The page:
Home' Afloat : December 2013 Contents Take monthly with water December 2013 9
Enjoying the finest of views
over Spit Bridge and Middle
Harbour, this freestanding
renovated home resides on
the slopes of Seaforth and
offers genuine harbourside
living with the convenience of
a modern and as new home.
• Suit professional or yachting couple.
• Luxury waterfront townhouse.
• 3 Bedrooms plus study.
• Master bedroom with ensuite.
• Inclinator to deep water frontage and
your own boat mooring pen.
• 3 large terraces off every floor.
Dress circle of Seaforth
middle harbour views from all rooms
25a Battle Boulevard Seaforth
Open time Sat/Wed
10.45 - 11.15am
or by appointment
Contact: Mark Griffiths 0422 444 367
Please call one of our friendly sales
team 7 days for a free, no obligation
market appraisal of your vessel.
Phone: 0420 628 002
VIEW ALL OF OUR BOATS FOR SALE @
• We Get Results, FAST !!
• Professional and Efficient Service
• Industry’s Best Commission Rates
• Qualified Buyers Waiting
just observed another boat doing one of the above without
reporting it to RMS.
Every incident on a mooring is making it tougher for all of us
to get insurance, so as a boating community we need to adopt
a zero tolerance towards bad mooring practices.
If you own a boat on a mooring, then please get it serviced
and regularly check for wear and/or leaks. If you see a boat that
is badly moored, please report it to RMS.
Running from cover
Well done Charles Jensen to change your insurance from GIO
(Afloat Nov’13), not that they gave you much choice!
I bought my timber sloop Kismet in 1982 and at that time GIO
arranged a survey, at no cost, on the understanding that I would
insure with them. The vessel was slipped and found to have some
teredo worm holes in the bow.
I was told to use some Phenol, a wire and syringe to get at
them. My biggest problem was acquiring a syringe (for what
use?). My explanation was convincing!
GIO insured my boat for the next 31 years. However, at the
beginning of this year they refused to continue insuring my boat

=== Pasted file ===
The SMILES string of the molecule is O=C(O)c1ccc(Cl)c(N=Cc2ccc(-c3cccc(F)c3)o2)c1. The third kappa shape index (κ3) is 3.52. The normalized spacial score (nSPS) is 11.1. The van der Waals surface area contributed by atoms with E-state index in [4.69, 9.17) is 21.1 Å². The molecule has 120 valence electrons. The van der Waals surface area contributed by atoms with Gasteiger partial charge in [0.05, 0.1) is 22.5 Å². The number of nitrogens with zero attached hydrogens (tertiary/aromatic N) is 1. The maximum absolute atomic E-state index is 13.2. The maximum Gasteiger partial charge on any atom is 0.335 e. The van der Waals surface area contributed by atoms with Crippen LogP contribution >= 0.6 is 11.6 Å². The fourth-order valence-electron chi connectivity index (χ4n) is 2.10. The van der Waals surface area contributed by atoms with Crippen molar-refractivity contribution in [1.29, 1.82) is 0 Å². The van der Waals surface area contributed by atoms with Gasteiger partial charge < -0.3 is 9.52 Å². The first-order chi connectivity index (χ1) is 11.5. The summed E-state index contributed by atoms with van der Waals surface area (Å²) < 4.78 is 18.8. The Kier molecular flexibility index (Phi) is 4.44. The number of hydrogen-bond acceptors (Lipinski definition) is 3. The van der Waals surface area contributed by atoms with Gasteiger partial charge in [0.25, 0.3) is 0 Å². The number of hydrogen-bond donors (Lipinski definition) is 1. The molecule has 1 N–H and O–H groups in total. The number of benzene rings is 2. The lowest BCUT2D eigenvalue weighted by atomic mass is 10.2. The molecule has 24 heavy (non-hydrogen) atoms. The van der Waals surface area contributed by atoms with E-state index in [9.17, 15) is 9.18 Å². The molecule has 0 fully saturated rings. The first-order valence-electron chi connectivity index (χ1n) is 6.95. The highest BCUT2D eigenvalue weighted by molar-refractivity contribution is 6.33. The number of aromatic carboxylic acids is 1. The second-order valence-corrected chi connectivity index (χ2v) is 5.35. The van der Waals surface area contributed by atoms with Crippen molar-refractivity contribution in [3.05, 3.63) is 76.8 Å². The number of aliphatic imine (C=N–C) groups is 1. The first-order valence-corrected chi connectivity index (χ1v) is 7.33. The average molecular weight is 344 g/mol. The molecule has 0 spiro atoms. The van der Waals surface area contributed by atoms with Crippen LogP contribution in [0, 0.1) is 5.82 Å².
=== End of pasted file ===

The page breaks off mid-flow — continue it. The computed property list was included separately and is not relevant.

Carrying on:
because of its age – in spite of excellent maintenance, regular
surveys, and very few claims in the preceding 31 years. I was
given a token right of appeal, however it was made fairly clear
from the outset that this would fail ... and it did.
I then contacted NRMA Insurance who assured me the age
of the boat was not a problem when there were surveys to attest
to the good maintenance of the vessel ... they even confirmed
all the details with me on a Sunday afternoon. Thus far all is well
with NRMA and no policies of any kind left with GIO.
Avalon Beach, NSW.
Rights of way –
racers, signal your intention
I was heading home after a lovely day on the water. We had
been at Rathmines to watch the Catalina festival and were sailing
sedately home under genoa only. Our course was at about 90
degrees to the local club race and we had to cross the race’s
path to get to our mooring. One of the last boats in the race
was looking like we may have a crossing issue but try as I might
I couldn’t work out what they were going to do. They were on
port tack and we were on starboard. However, as a racer myself
I was very happy to give way if I knew whether they wanted me
to go in front or behind them.
As the other boat closed I couldn’t see any faces looking my
way nor did their heading change to show me how they would like
me to alter course so I could split the difference and reduce their
course change. In the end the racing boat came close enough to
hail and short of luffing 90 degrees I maintained course and got
an earful, with the crew making comments about my mother’s
marrital status and my boat’s efficacy. “Don’t you know we are
racing? ” was the politest remark.
For those racers who like to get to the next mark as quickly
as possible, I would request that they try signalling as early as
possible whether they will take your stern or go in front. A little
wave afterwards is also always appreciated.
As a competitor in international class dinghies, I always
found it worthwhile to politely ask a right of way cruiser to alter
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